Before executing changes to a branch, developers perform tests on code in pipelines. After a quick unit test with the IDE, instrumental and functional testing begins.
Your Android emulator allows you to execute instrumented tests, for example, verifying that a code handles core resources and app-specific files and testing the functionality of your external dependencies.
Emulators also assist in app performance testing to verify that interactions are smooth and apps use device resources within the required restraints. For accurate results, ensure you measure your CPU and graphic capabilities on your device.
Your Android emulator only allows your devices to run at near-native speeds. As such, you shouldn’t exactly expect native results from them. Worse yet, on virtual devices, you can’t test the performance of your Android apps against other benchmarks.
There’s no reliable workaround that allows you to test native apps at similar scales with Android emulators. You need many real devices for complex cross-browser tests on user interface and functionalities, so you can test across Chrome, Firefox, Safari, and other browsers.
Engineers use testing automation frameworks like Espresso and Appium to create test scripts and execute them on different Android devices to handle benchmarked compatibility standards.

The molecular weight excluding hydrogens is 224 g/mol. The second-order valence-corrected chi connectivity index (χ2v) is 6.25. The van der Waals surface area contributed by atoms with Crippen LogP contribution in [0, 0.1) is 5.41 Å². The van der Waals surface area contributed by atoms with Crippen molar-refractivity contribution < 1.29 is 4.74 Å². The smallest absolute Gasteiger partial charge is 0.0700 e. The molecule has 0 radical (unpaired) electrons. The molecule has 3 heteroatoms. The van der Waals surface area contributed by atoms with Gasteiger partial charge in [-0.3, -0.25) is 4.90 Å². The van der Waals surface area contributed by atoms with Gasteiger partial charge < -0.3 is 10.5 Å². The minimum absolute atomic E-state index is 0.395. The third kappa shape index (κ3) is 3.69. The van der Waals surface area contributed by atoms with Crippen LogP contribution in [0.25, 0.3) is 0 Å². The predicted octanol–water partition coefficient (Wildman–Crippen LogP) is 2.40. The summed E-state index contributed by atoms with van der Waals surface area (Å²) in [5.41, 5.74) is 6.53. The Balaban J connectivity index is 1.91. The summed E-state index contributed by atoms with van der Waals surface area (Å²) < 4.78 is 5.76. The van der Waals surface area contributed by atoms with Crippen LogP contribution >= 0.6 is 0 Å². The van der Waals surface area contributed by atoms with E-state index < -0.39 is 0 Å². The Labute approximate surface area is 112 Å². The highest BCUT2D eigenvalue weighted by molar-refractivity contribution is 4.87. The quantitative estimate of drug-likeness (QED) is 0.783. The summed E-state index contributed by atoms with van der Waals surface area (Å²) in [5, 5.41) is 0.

Android Emulator: Strengths and Weaknesses
Android emulators mimic real Android devices. But they also come with some limitations.
Some capabilities of your Android emulator include fast data transfer and compatibility with physical sensors like accelerometers.
Fast Data Transfer
Android emulators help you transfer data faster and more efficiently than physical devices that you connect via USB.
An emulator offers drag-to-drop capabilities that let you keep .apk files on the virtual device from your workstation or computer, which helps developers test apps quickly and more effectively.
Compatibility With Physical Sensors
Android emulators are useful if you use physical sensors such as accelerometers. When you test a given app element that relies largely on sensors, it becomes easier to align your settings via extended controls from your emulator.
Some limitations that Android emulators come with include ARM processor requirements, disk space usage, hardware acceleration complexities, and unreliability in understanding app interaction.
ARM Processor Requirements
Most modern PCs or laptops use Intel x86 and the most common Android chipset available is ARM v7a. Remember, for fast emulation, host and guest CPU architectures must match. So, without a device containing any ARM processor, emulation becomes poor, especially for most Android devices on the market.
Your AVD manager makes distinct directories to contain virtual device data, cache, and data from SD cards separately. One virtual device takes over 3GB of the total disk space and might crash if you lack enough space during launch.
Hardware Acceleration Complexities
Hardware acceleration improves performance, although setting up the process is complex even for advanced developers. Sometimes, accelerating your hardware results in complete system downtime or failure.
Lack of reliability
When the bet stops at understanding the interactions of apps with the host device environment, Android emulators become unreliable.
For example, it becomes difficult to know your apps’ background processes, front-end appearances & brightness levels, and the way apps respond to different touch gestures.